Check In to Hotel Sunflex Kagoshima, Step Out to Iso Beach
Best Time to Visit Kyushu | Autumn
Autumn is typically a dry and comfortable time in Kyushu, with clear skies and mild temperatures perfect for sightseeing. The island’s natural beauty shines this time of year, particularly in Miyazaki Prefecture, while exciting cultural festivals are held in Saga Prefecture.
Saga Prefecture autumn festivals
Directly to the west of Fukuoka Prefecture, Saga Prefecture welcomes and celebrates autumn with a series of festivals spanning the season. The most famous and widely celebrated of these festivals take place in the Nanaura district of Kashima, the city of Imari, and the city of Karatsu.
Nanaura Autumn Festival
At the beginning of September, the southern Nanaura district of Kashima holds the Nanaura Autumn Festival to pray for a bountiful harvest. The main event of the festival is a procession of locals along the district’s farm roads. The procession begins in the morning at Toguchi Shrine, from where it makes its way to Chinju Shrine followed by a final march to Tenshi Shrine. Traditional Japanese drums and flutes are played along the way.
Imari Ton-Ten-Ton Festival
Held for three days over the third weekend in October since 1829, the Imari Ton-Ten-Ton Festival is known as one of the great “fighting festivals” of Japan. During the festival, two large portable shrines, Danjiri and Aramikoshi, are carried into the center of Imari and crashed against one another to the sound of beating drums until one is declared the winner. It is quite a spectacle to watch!
Karatsu Kunchi Festival
The Karatsu Kunchi Festival is a 400-year-old festival held every year from November 2nd to 4th at Karatsu Shrine in Karatsu, a city in the northern region of Saga Prefecture. Designated an Important Intangible Folk Cultural Property, the festival features a daily parade of large floats called Hikiyamas accompanied by the playing of flutes and drums. Crowds of well over 100,000 people regularly come to watch the parades.
Miyazaki Prefecture autumn leaf-viewing
Just like flower-viewing in the fall, autumn leaf-viewing is a highly popular activity in Japan. For some of the best leaf-viewing opportunities in Kyushu, visit Miyazaki Prefecture. Located on the east coast of Kyushu, this mountainous prefecture is full of stunning natural vistas that become painted in the beautiful, bright colors of autumn once Kyushu‘s long summer draws to a close. Here are some of the best leaf-viewing spots in Miyazaki Prefecture.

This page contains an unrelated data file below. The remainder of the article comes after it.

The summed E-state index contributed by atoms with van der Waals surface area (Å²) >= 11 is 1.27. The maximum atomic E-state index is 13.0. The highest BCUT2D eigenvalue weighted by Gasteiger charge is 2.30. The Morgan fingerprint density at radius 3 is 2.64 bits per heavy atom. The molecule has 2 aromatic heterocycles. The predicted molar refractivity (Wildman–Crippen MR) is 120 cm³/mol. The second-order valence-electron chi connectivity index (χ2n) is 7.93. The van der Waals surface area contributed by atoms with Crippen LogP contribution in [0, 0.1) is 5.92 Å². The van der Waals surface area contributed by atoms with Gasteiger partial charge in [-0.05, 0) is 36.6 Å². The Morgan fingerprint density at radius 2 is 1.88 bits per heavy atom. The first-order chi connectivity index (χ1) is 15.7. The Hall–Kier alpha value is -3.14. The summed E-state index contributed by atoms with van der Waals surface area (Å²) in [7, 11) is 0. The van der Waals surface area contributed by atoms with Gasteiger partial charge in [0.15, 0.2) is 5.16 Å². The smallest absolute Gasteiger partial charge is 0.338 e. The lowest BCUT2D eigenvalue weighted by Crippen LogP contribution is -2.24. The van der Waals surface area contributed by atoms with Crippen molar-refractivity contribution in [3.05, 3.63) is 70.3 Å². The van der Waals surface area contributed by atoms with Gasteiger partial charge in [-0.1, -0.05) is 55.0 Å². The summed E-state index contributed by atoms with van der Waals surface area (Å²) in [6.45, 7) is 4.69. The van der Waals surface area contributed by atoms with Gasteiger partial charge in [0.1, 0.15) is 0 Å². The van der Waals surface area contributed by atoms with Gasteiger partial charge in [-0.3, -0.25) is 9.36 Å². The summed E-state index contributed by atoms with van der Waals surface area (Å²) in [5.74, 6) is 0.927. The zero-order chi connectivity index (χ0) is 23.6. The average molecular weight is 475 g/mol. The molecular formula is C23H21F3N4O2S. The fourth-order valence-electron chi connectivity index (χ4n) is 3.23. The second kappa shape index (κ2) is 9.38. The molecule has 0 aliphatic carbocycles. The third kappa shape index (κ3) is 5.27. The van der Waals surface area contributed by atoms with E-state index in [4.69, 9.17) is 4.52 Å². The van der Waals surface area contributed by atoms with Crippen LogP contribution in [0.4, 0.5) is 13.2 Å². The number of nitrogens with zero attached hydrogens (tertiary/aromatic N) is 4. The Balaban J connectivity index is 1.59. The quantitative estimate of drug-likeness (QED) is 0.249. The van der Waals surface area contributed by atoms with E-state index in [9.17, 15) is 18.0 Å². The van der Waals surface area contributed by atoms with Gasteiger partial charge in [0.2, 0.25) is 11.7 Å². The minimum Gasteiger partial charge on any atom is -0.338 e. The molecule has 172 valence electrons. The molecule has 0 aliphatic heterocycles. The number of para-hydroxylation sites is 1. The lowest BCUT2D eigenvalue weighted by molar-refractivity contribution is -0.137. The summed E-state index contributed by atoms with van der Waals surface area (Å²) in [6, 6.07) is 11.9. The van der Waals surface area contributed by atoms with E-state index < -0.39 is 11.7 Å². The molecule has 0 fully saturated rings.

At the northern tip of Miyazaki Prefecture, the Mitate Valley offers fantastic fall leaf-viewing opportunities from the end of October all the way until the end of November. Enjoy a relaxing walk along the Hinokage River and the clear streams that flow into it while you take in the vibrant fall foliage. The valley is also known for its oddly-shaped boulders, which make for fun photo spots.
The highest peak in the Kirishima mountain range of southern Miyazaki Prefecture, Mount Karakuni offers wonderful walking and hiking opportunities to see the autumn leaves. One of the best parts of leaf-viewing at Mount Karakuni is the sheer array of autumn colors represented here. You’ll see a wonderful mix of yellows, oranges, reds, and greens, as well as leaves in shades you’ve likely never seen before. Early November is the best time to experience all of the colors to their fullest.
Takachiho Gorge is a number-one, year-round attraction in the picturesque town of Takachiho in northern Miyazaki Prefecture. From mid- to late-November, the gorge is ablaze in the colors of autumn, in particular the golden gingko leaves and crimson maple leaves. Renting a boat and paddling down Takachiho Gorge is highly recommended as one of the best ways to see the leaves and take in the magnificent scenery.
Check In to Karatsu Daiichi Hotel, Step Out to Karatsu Shrine
Best Time to Visit Kyushu | Winter
Winter can be the best time to visit Kyushu because while the region can get quite chilly, it generally remains warmer than the rest of mainland Japan. Temperatures rarely dip below freezing, making for pleasant travels as long as you are well dressed. This is a fantastic time to visit Oita Prefecture and Nagasaki Prefecture , as both have unique events designed to keep the dark and the cold of winter at bay.
Twinkle of the Millennium in Tashibu-no-sho, Oita Prefecture
Sennen no Kirameki, which translates to “Twinkle of the Millennium,” is an annual winter illumination that takes place in the historic Tashibu no Sho area over the winter, from early November to mid-February. Tashibu no Sho is an agricultural region in the Oita Prefecture countryside where the valleys between the rugged cliffs are covered in paddy fields. These rural landscapes are considered to be one of Japan’s 50 most important cultural landscapes.
During the winter, the paddy fields are lined with more than 10,000 LED lights – a massive volunteer effort. After the sun sets, the lights come on one by one as if they are fireflies. Slowly, the dots of light join up to become outlines of the paddy fields. They then change color every 30 minutes, treating spectators to a beautiful light show. The charming display brings a warm atmosphere to the area over the colder winter months.
Lantern Festival in Nagasaki, Nagasaki Prefecture
Taking place over the first 15 days of the Chinese lunar New Year, the Lantern Festival is a showcase of Nagasaki‘s historic and current diversity. Nagasaki is unique in that it was one of the few ports during Japan’s period of isolation that was open to trade with the west, resulting in many Chinese cultural influences. The Nagasaki Lantern Festival originally began as a celebration of the Chinese New Year but grew into a major seasonal tradition celebrated by the entire city in 1994. During the festival, Nagasaki (Shinchi) Chinatown is decorated with over 15,000 beautiful Chinese lanterns. There are also numerous processions, parades, and Chinese dances and performances held at venues throughout Nagasaki.